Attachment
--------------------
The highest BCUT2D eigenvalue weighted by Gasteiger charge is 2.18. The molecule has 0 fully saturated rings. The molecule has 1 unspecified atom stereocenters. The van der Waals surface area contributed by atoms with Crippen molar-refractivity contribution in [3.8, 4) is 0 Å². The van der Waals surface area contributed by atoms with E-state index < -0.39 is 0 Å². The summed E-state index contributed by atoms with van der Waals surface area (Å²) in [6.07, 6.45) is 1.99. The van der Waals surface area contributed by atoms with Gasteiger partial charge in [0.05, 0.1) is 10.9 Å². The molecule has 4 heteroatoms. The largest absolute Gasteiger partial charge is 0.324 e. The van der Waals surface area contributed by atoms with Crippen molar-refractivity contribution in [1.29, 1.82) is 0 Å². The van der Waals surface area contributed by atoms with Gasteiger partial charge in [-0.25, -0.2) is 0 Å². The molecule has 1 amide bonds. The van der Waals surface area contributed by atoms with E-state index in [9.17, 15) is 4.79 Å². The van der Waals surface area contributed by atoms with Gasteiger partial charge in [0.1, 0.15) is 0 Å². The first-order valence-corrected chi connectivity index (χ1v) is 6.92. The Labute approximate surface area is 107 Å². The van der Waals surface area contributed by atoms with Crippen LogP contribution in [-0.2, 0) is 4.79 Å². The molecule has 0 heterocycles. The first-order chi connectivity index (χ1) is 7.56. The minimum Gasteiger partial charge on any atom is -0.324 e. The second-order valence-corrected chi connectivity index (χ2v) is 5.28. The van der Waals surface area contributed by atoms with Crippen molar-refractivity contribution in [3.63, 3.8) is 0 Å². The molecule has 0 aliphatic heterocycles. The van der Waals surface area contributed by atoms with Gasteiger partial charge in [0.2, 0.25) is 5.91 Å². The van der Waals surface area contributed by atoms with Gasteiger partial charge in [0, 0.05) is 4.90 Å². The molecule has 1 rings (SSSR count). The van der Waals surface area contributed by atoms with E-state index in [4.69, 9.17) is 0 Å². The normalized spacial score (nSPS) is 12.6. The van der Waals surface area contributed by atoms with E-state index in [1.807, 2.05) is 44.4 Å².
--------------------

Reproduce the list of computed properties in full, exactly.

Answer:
The highest BCUT2D eigenvalue weighted by Gasteiger charge is 2.18. The molecule has 0 fully saturated rings. The molecule has 1 unspecified atom stereocenters. The van der Waals surface area contributed by atoms with Crippen molar-refractivity contribution in [3.8, 4) is 0 Å². The van der Waals surface area contributed by atoms with E-state index < -0.39 is 0 Å². The summed E-state index contributed by atoms with van der Waals surface area (Å²) in [6.07, 6.45) is 1.99. The van der Waals surface area contributed by atoms with Gasteiger partial charge in [0.05, 0.1) is 10.9 Å². The molecule has 4 heteroatoms. The largest absolute Gasteiger partial charge is 0.324 e. The van der Waals surface area contributed by atoms with Crippen molar-refractivity contribution in [1.29, 1.82) is 0 Å². The van der Waals surface area contributed by atoms with Gasteiger partial charge in [-0.25, -0.2) is 0 Å². The molecule has 1 amide bonds. The van der Waals surface area contributed by atoms with E-state index in [9.17, 15) is 4.79 Å². The van der Waals surface area contributed by atoms with Gasteiger partial charge in [0.1, 0.15) is 0 Å². The first-order valence-corrected chi connectivity index (χ1v) is 6.92. The Labute approximate surface area is 107 Å². The van der Waals surface area contributed by atoms with Crippen LogP contribution in [-0.2, 0) is 4.79 Å². The molecule has 0 heterocycles. The first-order chi connectivity index (χ1) is 7.56. The minimum Gasteiger partial charge on any atom is -0.324 e. The second-order valence-corrected chi connectivity index (χ2v) is 5.28. The van der Waals surface area contributed by atoms with Crippen molar-refractivity contribution in [3.63, 3.8) is 0 Å². The molecule has 0 aliphatic heterocycles. The van der Waals surface area contributed by atoms with Gasteiger partial charge in [0.2, 0.25) is 5.91 Å². The van der Waals surface area contributed by atoms with Gasteiger partial charge in [0, 0.05) is 4.90 Å². The molecule has 1 rings (SSSR count). The van der Waals surface area contributed by atoms with E-state index in [4.69, 9.17) is 0 Å². The normalized spacial score (nSPS) is 12.6. The van der Waals surface area contributed by atoms with E-state index in [1.807, 2.05) is 44.4 Å².